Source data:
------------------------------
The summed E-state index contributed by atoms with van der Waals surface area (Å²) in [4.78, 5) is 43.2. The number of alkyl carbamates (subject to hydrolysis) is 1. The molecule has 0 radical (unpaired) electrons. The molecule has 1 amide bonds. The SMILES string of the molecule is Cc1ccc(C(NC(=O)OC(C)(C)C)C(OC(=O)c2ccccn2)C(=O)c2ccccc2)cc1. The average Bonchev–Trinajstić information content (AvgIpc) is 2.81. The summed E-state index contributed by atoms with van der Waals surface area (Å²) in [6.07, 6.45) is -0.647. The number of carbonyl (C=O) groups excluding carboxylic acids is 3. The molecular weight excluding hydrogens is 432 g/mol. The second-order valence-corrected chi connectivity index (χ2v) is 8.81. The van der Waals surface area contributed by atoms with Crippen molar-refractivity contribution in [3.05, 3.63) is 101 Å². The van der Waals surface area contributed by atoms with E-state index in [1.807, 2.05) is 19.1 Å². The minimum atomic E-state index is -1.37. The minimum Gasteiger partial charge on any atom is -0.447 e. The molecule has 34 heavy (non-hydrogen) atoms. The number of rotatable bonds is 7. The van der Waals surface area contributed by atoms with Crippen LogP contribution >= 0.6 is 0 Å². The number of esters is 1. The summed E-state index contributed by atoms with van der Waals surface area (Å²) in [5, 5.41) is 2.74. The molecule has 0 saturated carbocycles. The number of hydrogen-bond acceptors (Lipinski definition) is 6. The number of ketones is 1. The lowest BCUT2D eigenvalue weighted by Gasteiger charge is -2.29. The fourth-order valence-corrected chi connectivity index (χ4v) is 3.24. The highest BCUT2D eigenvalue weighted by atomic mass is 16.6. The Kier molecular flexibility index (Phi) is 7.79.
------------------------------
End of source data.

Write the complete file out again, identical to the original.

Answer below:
The summed E-state index contributed by atoms with van der Waals surface area (Å²) in [4.78, 5) is 43.2. The number of alkyl carbamates (subject to hydrolysis) is 1. The molecule has 0 radical (unpaired) electrons. The molecule has 1 amide bonds. The SMILES string of the molecule is Cc1ccc(C(NC(=O)OC(C)(C)C)C(OC(=O)c2ccccn2)C(=O)c2ccccc2)cc1. The average Bonchev–Trinajstić information content (AvgIpc) is 2.81. The summed E-state index contributed by atoms with van der Waals surface area (Å²) in [6.07, 6.45) is -0.647. The number of carbonyl (C=O) groups excluding carboxylic acids is 3. The molecular weight excluding hydrogens is 432 g/mol. The second-order valence-corrected chi connectivity index (χ2v) is 8.81. The van der Waals surface area contributed by atoms with Crippen molar-refractivity contribution in [3.05, 3.63) is 101 Å². The van der Waals surface area contributed by atoms with E-state index in [1.807, 2.05) is 19.1 Å². The minimum atomic E-state index is -1.37. The minimum Gasteiger partial charge on any atom is -0.447 e. The molecule has 34 heavy (non-hydrogen) atoms. The number of rotatable bonds is 7. The van der Waals surface area contributed by atoms with Crippen LogP contribution >= 0.6 is 0 Å². The number of esters is 1. The summed E-state index contributed by atoms with van der Waals surface area (Å²) in [5, 5.41) is 2.74. The molecule has 0 saturated carbocycles. The number of hydrogen-bond acceptors (Lipinski definition) is 6. The number of ketones is 1. The lowest BCUT2D eigenvalue weighted by Gasteiger charge is -2.29. The fourth-order valence-corrected chi connectivity index (χ4v) is 3.24. The highest BCUT2D eigenvalue weighted by atomic mass is 16.6. The Kier molecular flexibility index (Phi) is 7.79.